Total carload and intermodal originations for September was 2,496,209, down 1.9 percent (or 47,459 carloads and intermodal units) compared with the same month last year.

AAR said 15 of the 20 carload commodity categories it tracks posted gains compared with September 2020.

These included: coal, up 40,954 carloads or 13.7 percent; crushed stone, sand and gravel, up 11,107 carloads or 12.5 percent; and primary metal products, up 8,675 carloads or 22.4 percent.

Losing ground last month were motor vehicles and parts, down 22,486 carloads or 27.6 percent; grain, down 17,312 carloads or 14.7 percent; and petroleum and petroleum products, down 1,616 carloads or 3.1 percent.

Excluding coal, carloads increased by 6,904, or 0.8 percent, in September 2021 compared with. September 2020.  Excluding coal and grain, carloads were up 24,216, or 3.5 percent.

Total U.S. carload traffic for the first nine months of 2021 was 9,009,639, an increase of 7.9 percent, or 658,222 carloads;, and 10,812,108 intermodal units, a 9.9 percent rise, or 976,362 containers and trailers.

Total combined U.S. traffic for the first 39 weeks of the year was 19,821,747 carloads and intermodal units, up 9 percent from the same period in 2020.

U.S. Freight Traffic Up 14.5% in June

July 8, 2021

U.S. railroads in June originated 1,175,232 carloads and increase of 19.1 percent or 188,164 carloads compared with June 2021.

Intermodal traffic for the month was 1,386,745 containers and trailers, a rise of 10.9 percent or 136,634 units over the same month in 2020.

Combined originations for June were 2,561,977, up 14.5 percent, or 324,798 carloads and intermodal units over June 2020.

AAR Senior Vice President John T. Gray said the June figures were part of a second quarter performance that “reflect an economy that is in much better shape than it was but still has room to grow.”

AAR said that second-quarter carloads were the highest since the fourth quarter of 2019. Excluding coal they were the highest since the third quarter of 2019.

Gray said intermodal and chemical volumes were “both the highest for any quarter in history.” The AAR report said steel-related commodities were “relatively strong in the second quarter, reflecting higher demand as the industrial economy continues to recover.”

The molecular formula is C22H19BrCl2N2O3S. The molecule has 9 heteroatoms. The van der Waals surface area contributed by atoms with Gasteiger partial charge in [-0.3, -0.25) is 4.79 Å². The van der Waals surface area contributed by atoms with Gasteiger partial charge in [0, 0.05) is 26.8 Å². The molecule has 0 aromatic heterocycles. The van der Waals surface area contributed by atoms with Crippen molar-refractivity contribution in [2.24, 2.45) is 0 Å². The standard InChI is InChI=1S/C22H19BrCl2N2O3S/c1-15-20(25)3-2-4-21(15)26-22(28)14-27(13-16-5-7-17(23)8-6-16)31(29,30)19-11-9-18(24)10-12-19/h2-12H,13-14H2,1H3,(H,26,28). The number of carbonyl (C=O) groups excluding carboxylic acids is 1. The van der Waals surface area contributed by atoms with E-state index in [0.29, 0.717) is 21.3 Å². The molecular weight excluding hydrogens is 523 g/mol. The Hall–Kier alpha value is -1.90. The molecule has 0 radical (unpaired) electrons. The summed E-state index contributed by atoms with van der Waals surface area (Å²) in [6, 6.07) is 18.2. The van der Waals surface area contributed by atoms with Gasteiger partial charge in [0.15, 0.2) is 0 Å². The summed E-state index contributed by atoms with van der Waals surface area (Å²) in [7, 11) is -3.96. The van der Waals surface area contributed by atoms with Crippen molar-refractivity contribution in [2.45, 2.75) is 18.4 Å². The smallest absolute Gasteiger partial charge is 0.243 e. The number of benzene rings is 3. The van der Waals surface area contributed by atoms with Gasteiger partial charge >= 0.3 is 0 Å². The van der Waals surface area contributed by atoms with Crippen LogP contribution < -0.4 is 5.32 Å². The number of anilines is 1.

Of the 20 carload categories AAR tracks each month, 19 posted gains last month.

They included: coal, up 84,109 carloads or 33.5 percent; chemicals, up 22,660 carloads or 16 percent; and metallic ores, up 20,228 carloads or 164.6 percent. Only farm products excluding grain posted a decline by falling 425 carloads or 10.6 percent.

Excluding coal, carloads were up 104,055 carloads, or 14.1 percent. Excluding coal and grain, carloads were up 100,564 carloads, or 15.9 percent.

Total U.S. carload traffic for the first six months of 2021 was 6,002,525 carloads, up 9.4 percent, or 517,580 carloads, and 7,332,067 intermodal units, up 17.5 percent, or 1,093,832 containers and trailers, from 2020.

Total combined U.S. traffic for the first 26 weeks the year was 13,334,592 carloads and intermodal units, a 13.7 percent boost from 2020.

Rail Freight Up 5.3% in January

February 4, 2021

U.S. railroad freight traffic in January was up 5.3 percent compared to the same month in 2020.

Combined carload and intermodal originations were 2,103,523, or 106,749 carloads and intermodal units higher than last year.

Railroads originated 1,173,220 containers and trailers, increasing 12.1 percent, or 126,548 units, compared with January 2020.

They originated 930,303 carloads for the month, falling 2.1 percent, or 19,799 carloads, from January 2020.

 “We are encouraged by rail volumes in January,” said AAR Senior Vice President John T. Gray in a statement.

“U.S. intermodal shipments and carloads of chemicals set new records; grain had its biggest-ever year-over-year increase; total carloads were the highest they’ve been in a year; and carloads excluding coal actually grew year-over-year for the second straight month.”

Gray said the economy still faces uncertainty but he is cautiously optimistic about the future.

Ten of 20 carload groups posted gains in January 2021.

Grain accounted for an additional 31,434 carloads, a 40 percent increase. Gray said it was the largest increase on a year-over-year comparison.

Excluding coal, carloads increased on a year-over-year basis for the second month.

They were up by 15,557, or 2.3 percent, in January 2021 compared with January 2020.

Carloads excluding coal and grain, however, were down by 15,877, or 2.7 percent.

Also posting increases during January were chemicals, up 5,717 carloads or 4.4 percent; and metallic ores, up 5,190 carloads or 28.7 percent.

Commodities that fell included coal, down 35,356 carloads or 12.7 percent; crushed stone, sand and gravel, down 14,097 carloads or 18.9 percent; and petroleum and petroleum products, down 6,529 carloads or 12.1 percent.